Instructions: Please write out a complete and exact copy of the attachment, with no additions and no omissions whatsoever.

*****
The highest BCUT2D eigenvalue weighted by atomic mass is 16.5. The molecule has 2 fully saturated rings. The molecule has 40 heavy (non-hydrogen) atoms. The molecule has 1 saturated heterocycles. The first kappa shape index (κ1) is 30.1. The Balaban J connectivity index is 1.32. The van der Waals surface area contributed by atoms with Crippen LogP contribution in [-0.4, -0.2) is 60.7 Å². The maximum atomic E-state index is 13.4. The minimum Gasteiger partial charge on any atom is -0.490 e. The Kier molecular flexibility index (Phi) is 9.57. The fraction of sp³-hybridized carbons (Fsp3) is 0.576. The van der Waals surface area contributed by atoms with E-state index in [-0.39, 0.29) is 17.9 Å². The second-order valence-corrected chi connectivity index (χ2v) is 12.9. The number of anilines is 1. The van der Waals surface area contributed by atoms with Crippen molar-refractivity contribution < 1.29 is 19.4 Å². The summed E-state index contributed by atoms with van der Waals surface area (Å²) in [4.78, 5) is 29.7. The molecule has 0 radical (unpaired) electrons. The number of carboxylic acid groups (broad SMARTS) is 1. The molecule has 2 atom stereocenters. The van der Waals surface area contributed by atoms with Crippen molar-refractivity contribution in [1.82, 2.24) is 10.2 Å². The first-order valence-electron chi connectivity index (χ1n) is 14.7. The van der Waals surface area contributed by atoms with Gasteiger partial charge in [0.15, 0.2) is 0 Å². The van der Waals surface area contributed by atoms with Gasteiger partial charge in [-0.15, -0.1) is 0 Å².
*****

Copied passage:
The highest BCUT2D eigenvalue weighted by atomic mass is 16.5. The molecule has 2 fully saturated rings. The molecule has 40 heavy (non-hydrogen) atoms. The molecule has 1 saturated heterocycles. The first kappa shape index (κ1) is 30.1. The Balaban J connectivity index is 1.32. The van der Waals surface area contributed by atoms with Crippen LogP contribution in [-0.4, -0.2) is 60.7 Å². The maximum atomic E-state index is 13.4. The minimum Gasteiger partial charge on any atom is -0.490 e. The Kier molecular flexibility index (Phi) is 9.57. The fraction of sp³-hybridized carbons (Fsp3) is 0.576. The van der Waals surface area contributed by atoms with E-state index in [-0.39, 0.29) is 17.9 Å². The second-order valence-corrected chi connectivity index (χ2v) is 12.9. The number of anilines is 1. The van der Waals surface area contributed by atoms with Crippen molar-refractivity contribution < 1.29 is 19.4 Å². The summed E-state index contributed by atoms with van der Waals surface area (Å²) in [4.78, 5) is 29.7. The molecule has 0 radical (unpaired) electrons. The number of carboxylic acid groups (broad SMARTS) is 1. The molecule has 2 atom stereocenters. The van der Waals surface area contributed by atoms with Crippen molar-refractivity contribution in [1.82, 2.24) is 10.2 Å². The first-order valence-electron chi connectivity index (χ1n) is 14.7. The van der Waals surface area contributed by atoms with Gasteiger partial charge in [0.15, 0.2) is 0 Å². The van der Waals surface area contributed by atoms with Gasteiger partial charge in [-0.15, -0.1) is 0 Å².